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Civitas Social Housing – Solid foundations for future growth

Civitas Social Housing

Solid foundations for future growth

Civitas Social Housing (CSH) is one of only a small handful of Real Estate Investment Trusts (REITs) that have had a positive year in the face of the COVID-19 pandemic. Due to the nature of its income – which is ultimately paid through housing benefit from central government – CSH has continued to collect all its rents during the crisis (unlike most other REITs). To reflect its growing earnings, the board has increased the dividend target for 2021 to 5.4p per share (from 5.3p).

CSH’s cash reserves are fully allocated (including around £25m that is held as a cash contingency), so new debt facilities are being lined up and an equity raise could be on the cards later this year or early next year.

Income and capital growth from social housing

CSH aims to provide its shareholders with an attractive level of income, together with the potential for capital growth from investing in a portfolio of social homes. The company expects that these will benefit from inflation-adjusted long-term leases and that they will deliver a targeted dividend yield of 5% per annum on the issue price, with further growth expected. CSH intends to increase the dividend broadly in line with inflation.

Fund profile

CSH has invested £793m to amass a portfolio of diversified supported social housing assets since it launched on 18 November 2016. It raised £350m at its initial public offering (IPO) and expanded in November 2017, raising an additional £302m through a C share issue (whereby C share investors own a separate class of shares which has its own portfolio). These two pools were merged together in December 2018.

CSH aims to provide an attractive yield, with stable income growing in line with inflation and the potential for capital growth. Its diversified portfolio is let to housing associations and local authorities (referred to as registered providers) on long-term lease agreements, typically 25 years. It buys only completed homes, which includes acquiring new developments on completion, but it does not get involved with forward funding deals (putting up money to finance the construction of new social homes), or the management of social homes directly.

CSH’s portfolio has a low correlation to the general residential and commercial real estate sectors, as the supply and demand demographics driving the social home sector do not move in line with that of the wider real estate market. It is a real estate investment trust (REIT), giving it certain tax advantages. As a REIT, it must distribute at least 90% of its income profits for each accounting period.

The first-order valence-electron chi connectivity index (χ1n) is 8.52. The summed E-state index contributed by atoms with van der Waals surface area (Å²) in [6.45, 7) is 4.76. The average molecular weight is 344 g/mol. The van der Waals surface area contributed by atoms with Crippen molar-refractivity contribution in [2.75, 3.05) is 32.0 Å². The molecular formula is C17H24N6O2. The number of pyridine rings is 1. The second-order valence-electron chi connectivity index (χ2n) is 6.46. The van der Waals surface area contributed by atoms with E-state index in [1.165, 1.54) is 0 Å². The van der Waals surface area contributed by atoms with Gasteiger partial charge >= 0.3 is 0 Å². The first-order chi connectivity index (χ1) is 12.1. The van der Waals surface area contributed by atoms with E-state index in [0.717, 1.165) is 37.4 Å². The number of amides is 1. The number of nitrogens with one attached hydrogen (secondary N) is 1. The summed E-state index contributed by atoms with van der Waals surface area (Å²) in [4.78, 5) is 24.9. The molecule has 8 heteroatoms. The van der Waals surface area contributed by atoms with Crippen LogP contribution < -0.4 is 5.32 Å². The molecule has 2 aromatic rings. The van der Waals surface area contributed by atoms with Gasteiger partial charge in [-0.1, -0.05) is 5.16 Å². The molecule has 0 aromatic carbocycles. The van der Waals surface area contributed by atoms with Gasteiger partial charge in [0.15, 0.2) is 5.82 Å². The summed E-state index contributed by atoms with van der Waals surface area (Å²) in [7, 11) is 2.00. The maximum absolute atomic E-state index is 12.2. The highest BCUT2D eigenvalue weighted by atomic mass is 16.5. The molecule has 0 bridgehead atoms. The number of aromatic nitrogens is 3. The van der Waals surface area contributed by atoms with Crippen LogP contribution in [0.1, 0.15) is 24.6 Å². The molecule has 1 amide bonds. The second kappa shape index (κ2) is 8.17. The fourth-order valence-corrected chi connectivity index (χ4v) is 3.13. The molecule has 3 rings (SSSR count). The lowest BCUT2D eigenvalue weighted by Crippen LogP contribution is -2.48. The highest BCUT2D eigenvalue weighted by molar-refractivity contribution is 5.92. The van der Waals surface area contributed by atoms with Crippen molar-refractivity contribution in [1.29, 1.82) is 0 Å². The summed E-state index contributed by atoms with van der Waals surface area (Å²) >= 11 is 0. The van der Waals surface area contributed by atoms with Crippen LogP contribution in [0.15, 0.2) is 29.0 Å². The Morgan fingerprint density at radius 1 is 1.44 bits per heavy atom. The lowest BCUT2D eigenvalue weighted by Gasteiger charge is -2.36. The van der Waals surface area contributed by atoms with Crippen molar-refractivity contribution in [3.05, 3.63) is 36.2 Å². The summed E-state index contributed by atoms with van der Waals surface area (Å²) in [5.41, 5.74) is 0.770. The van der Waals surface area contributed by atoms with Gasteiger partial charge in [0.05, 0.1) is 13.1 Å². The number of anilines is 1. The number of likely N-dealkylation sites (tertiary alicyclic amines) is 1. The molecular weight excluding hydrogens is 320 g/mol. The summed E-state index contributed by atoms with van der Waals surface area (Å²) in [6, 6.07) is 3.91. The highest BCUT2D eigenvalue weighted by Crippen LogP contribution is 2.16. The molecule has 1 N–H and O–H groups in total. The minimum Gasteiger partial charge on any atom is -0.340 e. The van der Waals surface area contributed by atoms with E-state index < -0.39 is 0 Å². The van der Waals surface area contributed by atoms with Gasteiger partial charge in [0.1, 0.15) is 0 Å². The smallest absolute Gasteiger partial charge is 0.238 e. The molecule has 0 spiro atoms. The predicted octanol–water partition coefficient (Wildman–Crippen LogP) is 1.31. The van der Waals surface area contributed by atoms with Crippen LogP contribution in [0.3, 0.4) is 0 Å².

The adviser – Civitas Investment Management

CSH is advised by Civitas Investment Management (CIM), previously named Civitas Housing Advisors, a business established in 2016. Many of the 25-strong team have long experience of working in the sector and in specialist healthcare, and collectively, they have been involved in the acquisition, sale and management of more than 80,000 social homes in the UK.

Market update

Supported social housing, in which CSH is the leading UK investor, is an integral part of the healthcare sector in the UK and a key component in facilitating the delivery of care for individuals with significant long-term care needs. It enables such people to live fulfilling lives within the community and close to their families, rather than in a hospital or institutional setting.

Individuals in supported housing properties require some form of care, and mainly include people with learning disabilities, autism, mental health issues and physical disabilities, although demand for supported housing is growing and expanding to cover a wide range of underlying needs faced by people who are battling homelessness, addiction or who are stepping down from the NHS into a more appropriate supportive care environment.

Local authorities are responsible for providing accommodation and funding care for individuals within its jurisdiction. Supported living provides local authorities with a cost-effective solution to housing people in need, with rents being cheaper than residential care placements and inpatient facilities. According to the monetisation calculations completed by the Social Profit Calculator in 2019, CSH’s portfolio generated £64.7m of direct fiscal savings to local and national government per year. Supported social housing settings also increase the quality of life and life outcomes for the residents.